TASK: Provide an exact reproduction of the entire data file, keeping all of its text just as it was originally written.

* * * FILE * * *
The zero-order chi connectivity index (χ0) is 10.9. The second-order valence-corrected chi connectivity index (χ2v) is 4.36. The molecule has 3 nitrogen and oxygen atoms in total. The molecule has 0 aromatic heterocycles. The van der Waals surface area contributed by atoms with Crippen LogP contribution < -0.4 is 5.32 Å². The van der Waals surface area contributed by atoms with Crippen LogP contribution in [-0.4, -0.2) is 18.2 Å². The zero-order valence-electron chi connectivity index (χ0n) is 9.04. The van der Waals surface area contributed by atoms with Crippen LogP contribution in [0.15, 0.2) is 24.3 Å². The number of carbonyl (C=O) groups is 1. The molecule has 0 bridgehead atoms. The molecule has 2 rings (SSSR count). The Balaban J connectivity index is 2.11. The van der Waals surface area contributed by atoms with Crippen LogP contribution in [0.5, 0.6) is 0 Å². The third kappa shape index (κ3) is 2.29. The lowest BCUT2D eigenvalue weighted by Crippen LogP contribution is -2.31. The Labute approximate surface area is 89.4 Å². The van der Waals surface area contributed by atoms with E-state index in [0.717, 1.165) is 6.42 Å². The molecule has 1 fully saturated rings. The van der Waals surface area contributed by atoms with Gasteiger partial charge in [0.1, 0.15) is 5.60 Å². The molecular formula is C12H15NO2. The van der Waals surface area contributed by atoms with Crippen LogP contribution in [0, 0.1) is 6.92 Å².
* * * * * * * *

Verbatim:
The zero-order chi connectivity index (χ0) is 10.9. The second-order valence-corrected chi connectivity index (χ2v) is 4.36. The molecule has 3 nitrogen and oxygen atoms in total. The molecule has 0 aromatic heterocycles. The van der Waals surface area contributed by atoms with Crippen LogP contribution < -0.4 is 5.32 Å². The van der Waals surface area contributed by atoms with Crippen LogP contribution in [-0.4, -0.2) is 18.2 Å². The zero-order valence-electron chi connectivity index (χ0n) is 9.04. The van der Waals surface area contributed by atoms with Crippen LogP contribution in [0.15, 0.2) is 24.3 Å². The number of carbonyl (C=O) groups is 1. The molecule has 0 bridgehead atoms. The molecule has 2 rings (SSSR count). The Balaban J connectivity index is 2.11. The van der Waals surface area contributed by atoms with Crippen LogP contribution in [0.5, 0.6) is 0 Å². The third kappa shape index (κ3) is 2.29. The lowest BCUT2D eigenvalue weighted by Crippen LogP contribution is -2.31. The Labute approximate surface area is 89.4 Å². The van der Waals surface area contributed by atoms with E-state index in [0.717, 1.165) is 6.42 Å². The molecule has 1 fully saturated rings. The van der Waals surface area contributed by atoms with Gasteiger partial charge in [0.1, 0.15) is 5.60 Å². The molecular formula is C12H15NO2. The van der Waals surface area contributed by atoms with Crippen LogP contribution in [0, 0.1) is 6.92 Å².